Various experts will offer tips on the blog, like those from creative director Marlene Thompson, who has 15 years of experience in the horticulture industry and product developer Jen Pfau, who shares ideas on how different bulbs look and act together in the garden. Pfau selects the ‘Perfect Together’ collections to create beautiful colored blooms and interesting foliage in the garden. Another contributor is Dave Strabo, longtime industry expert, who identifies which bulbs produce better flowering results, fuller plants and stronger stems.

    “Buy with confidence. Love what you grow. That’s our approach. We’re gardeners ourselves and we want fellow gardeners to be comfortable shopping with us, knowing exactly the quality of product they will get,” says Langeveld.

    Longfield Gardens is one of America’s top importers of quality flower bulbs with over 80 years of combined experience in the bulb industry. Longfield’s mission is to stretch the customer’s dollar and offer common sense planting information that is easy to follow. This simple approach to selling bulbs saves their customers time and money. The retail site offers spring-planted and all-planted product lines and has a commitment to education. For more information, visit the website at or visit the blog at

    For the original version on PRWeb visit:

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    John Clowes with his gardening tips

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    Boston Flower & Garden Show an effusion of color, design

    This week’s Boston Flower Garden Show drew many who are itching to dig in the dirt after being snowed under for most of the past month.

    Amid the calla lilies and roses, Donna Fernandes of Middleboro took a deep breath, smiled and said, “It’s just great after the winter we had.”

    Others, like Fernandes’ daughter, Denise Petronelli, made the trek to the Seaport World Trade Center in Boston to see what East Freetown landscaper Peter Sadeck was up to this year. Sadeck, whose business address is in Lakeville, came through with another lush design, complete with his signature birds and an antique stone fountain imported from England.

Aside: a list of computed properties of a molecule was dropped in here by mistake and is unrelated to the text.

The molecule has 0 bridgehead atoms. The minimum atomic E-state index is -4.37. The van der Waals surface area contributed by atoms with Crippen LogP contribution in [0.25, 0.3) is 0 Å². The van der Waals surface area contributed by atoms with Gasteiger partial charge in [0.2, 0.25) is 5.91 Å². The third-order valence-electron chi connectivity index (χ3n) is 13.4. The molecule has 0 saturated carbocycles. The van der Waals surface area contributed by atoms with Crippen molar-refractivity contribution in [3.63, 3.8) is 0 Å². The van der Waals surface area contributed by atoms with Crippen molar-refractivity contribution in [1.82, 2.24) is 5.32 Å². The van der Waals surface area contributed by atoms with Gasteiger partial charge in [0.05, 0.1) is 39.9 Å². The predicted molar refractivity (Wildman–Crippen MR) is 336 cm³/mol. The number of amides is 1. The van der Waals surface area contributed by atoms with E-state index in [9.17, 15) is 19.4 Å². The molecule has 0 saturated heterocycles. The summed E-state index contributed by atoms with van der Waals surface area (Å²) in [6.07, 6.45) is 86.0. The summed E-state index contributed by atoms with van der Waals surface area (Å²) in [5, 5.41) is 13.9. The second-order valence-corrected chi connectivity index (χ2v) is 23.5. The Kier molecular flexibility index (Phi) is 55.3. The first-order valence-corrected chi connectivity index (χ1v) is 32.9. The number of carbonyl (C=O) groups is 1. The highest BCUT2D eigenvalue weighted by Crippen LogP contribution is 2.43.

Petronelli, daughter-in-law of the late Goody Petronelli, towed her mother and sister, Dawn McSherry, of Plymouth to the show for some “hardscape” ideas for the pool area in her antique Cape in Middleboro.

    “I had to come to Boston to find him,” said Petronelli as she made a beeline for Sadeck’s exhibit. “It’s a good way to start spring.”

    Sadeck and his wife, Maria, showcased neighboring exhibits. Maria Sadeck applied her interior design talents to create an outside room that mimics an oasis, surrounding a pergola topped with antique stained glass windows in front of a gazing pool.

    The Sadecks prepared their exhibits all winter, forcing flowering shrubs, trees and potted plants at Roseland Nursery in Acushnet.

    Peter Sadeck framed his garden with twin 20-foot Bradford pear trees in full bloom and  splashed color from a variety of ornamental shrubs and flowers. Birdsong from parrots and cranes filled the air as the fountain tinkled with sparkling water.

    The Sadecks joked about the number of birds, and ultimately agreed he keeps about 100 birds in his East Freetown aviary.

    Petronelli was enchanted with the Sadecks’ exhibits, and while she thought Peter Sadeck’s birds were beautiful, she’s not ready to add an exotic flock to her backyard. Instead, Petronelli said she’s hoping to incorporate her backyard hens into a landscape design. “I have 10 chickens. Maybe there’s a better way to show them off,” she said, adding that she plans to ask the Sadecks to design a patio area around her pool this spring.

    The Sadecks admitted they don’t have many customers from their immediate region, saying they travel everywhere between Boston and Martha’s Vineyard to design and maintain gardens. They said most of their neighbors in Lakeville and Freetown prefer to do their own gardening.

    Peter Sadeck, who was raised in New Bedford, developed a green thumb at an early age and cultivated it a Bristol County Agricultural High School in Dighton. He said he’s entered the show for nearly 20 years and has lost count of the awards he’s won.

    Kenneth Jardin, co-owner of Crystal Brinson Horticulturist, of Fairhaven, collaborated with Westport’s Quintessential Gardens to design an exhibit that featured grottos, a goddess and bluestone planters surrounded by plantings that were entirely organically grown.

    “There was no chemicals at all,” Jardin said. Pests were eradicated with ladybugs, and the fertilizer was natural, he said.

    The garden embraced the stone goddess, “From maiden to mother,” a fecund woman’s form that served as a reminder of nature’s bounty. She was flanked by a riot of color from a camellia in full flower that was forced into bloom at Kenny’s Greenhouse in Fairhaven.

    Jardin pointed to the flaming red sprays from a crabapple tree that were set off by deep lush greenery, and said “Crystal has a background in painting that she takes to the garden.”

    The Boston Flower Garden Show runs through 6 p.m. on Sunday.